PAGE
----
From Washington Post: Alsop’s staff initially thought she was a little crazy. Major international orchestras work hard to be the best at what they do and be admired by their audiences, not mingle with them. Would amateurs be good enough to play with professionals? Would anybody be interested in such a scheme? The answer to the second question rapidly became clear. “Within 24 hours,” Alsop said, “we had 400 people sign up.”
From Baltimore Sun: The Baltimore Symphony Orchestra’s latest project is aimed at amateur adult musicians who would like to step not just onto the concert hall stage, but into the thick of orchestral music-making itself. For a week, beginning June 13, participants in the academy — tuition starts at $1,650 — will work intensely with BSO players and music director Marin Alsop.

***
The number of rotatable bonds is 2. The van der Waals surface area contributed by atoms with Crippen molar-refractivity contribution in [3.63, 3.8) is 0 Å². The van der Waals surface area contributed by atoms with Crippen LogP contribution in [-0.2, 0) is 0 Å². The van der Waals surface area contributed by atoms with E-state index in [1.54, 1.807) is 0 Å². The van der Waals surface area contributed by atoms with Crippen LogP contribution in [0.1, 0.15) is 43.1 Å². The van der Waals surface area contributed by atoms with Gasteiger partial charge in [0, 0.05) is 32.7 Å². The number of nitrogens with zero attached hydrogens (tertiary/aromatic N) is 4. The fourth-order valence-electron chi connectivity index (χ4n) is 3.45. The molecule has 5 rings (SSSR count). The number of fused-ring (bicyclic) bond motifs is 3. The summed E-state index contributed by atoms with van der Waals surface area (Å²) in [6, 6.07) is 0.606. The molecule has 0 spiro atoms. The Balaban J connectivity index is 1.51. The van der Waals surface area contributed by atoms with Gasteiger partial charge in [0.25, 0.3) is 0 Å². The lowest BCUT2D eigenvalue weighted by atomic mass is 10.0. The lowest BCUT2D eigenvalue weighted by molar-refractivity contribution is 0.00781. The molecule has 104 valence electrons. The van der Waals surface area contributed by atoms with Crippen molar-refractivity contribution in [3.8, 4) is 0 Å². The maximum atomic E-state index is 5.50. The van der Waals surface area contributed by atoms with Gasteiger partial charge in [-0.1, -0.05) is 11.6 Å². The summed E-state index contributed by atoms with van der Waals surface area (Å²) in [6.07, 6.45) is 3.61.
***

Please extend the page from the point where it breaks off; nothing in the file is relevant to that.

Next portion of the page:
Maryland's leading arts organization had survived a 22-week musicians' strike in 1988–89, the longest in American symphony history. Sales were slow in recovering; state funding to the company was to be cut by $1 million in 1992; new income initiatives were needed to fill these gaps.